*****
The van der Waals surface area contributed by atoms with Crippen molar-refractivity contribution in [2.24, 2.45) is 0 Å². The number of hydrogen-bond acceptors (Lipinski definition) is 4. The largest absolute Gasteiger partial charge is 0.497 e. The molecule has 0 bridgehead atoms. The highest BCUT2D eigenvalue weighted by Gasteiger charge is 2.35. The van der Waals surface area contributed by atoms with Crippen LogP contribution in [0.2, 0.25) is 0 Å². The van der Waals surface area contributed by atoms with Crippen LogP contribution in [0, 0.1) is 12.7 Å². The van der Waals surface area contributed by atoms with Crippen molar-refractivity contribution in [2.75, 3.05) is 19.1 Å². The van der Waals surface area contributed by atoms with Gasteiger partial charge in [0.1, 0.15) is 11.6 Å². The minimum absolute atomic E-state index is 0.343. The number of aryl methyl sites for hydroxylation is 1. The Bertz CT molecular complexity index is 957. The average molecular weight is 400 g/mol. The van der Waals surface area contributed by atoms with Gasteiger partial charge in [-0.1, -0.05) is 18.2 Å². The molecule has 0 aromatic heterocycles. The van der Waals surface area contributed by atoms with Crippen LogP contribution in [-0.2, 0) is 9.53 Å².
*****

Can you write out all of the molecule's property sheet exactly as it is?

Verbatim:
The van der Waals surface area contributed by atoms with Crippen molar-refractivity contribution in [2.24, 2.45) is 0 Å². The number of hydrogen-bond acceptors (Lipinski definition) is 4. The largest absolute Gasteiger partial charge is 0.497 e. The molecule has 0 bridgehead atoms. The highest BCUT2D eigenvalue weighted by Gasteiger charge is 2.35. The van der Waals surface area contributed by atoms with Crippen LogP contribution in [0.2, 0.25) is 0 Å². The van der Waals surface area contributed by atoms with Crippen LogP contribution in [0, 0.1) is 12.7 Å². The van der Waals surface area contributed by atoms with Crippen molar-refractivity contribution in [2.75, 3.05) is 19.1 Å². The van der Waals surface area contributed by atoms with Gasteiger partial charge in [0.1, 0.15) is 11.6 Å². The minimum absolute atomic E-state index is 0.343. The number of aryl methyl sites for hydroxylation is 1. The Bertz CT molecular complexity index is 957. The average molecular weight is 400 g/mol. The van der Waals surface area contributed by atoms with Gasteiger partial charge in [-0.1, -0.05) is 18.2 Å². The molecule has 0 aromatic heterocycles. The van der Waals surface area contributed by atoms with Crippen LogP contribution in [-0.2, 0) is 9.53 Å².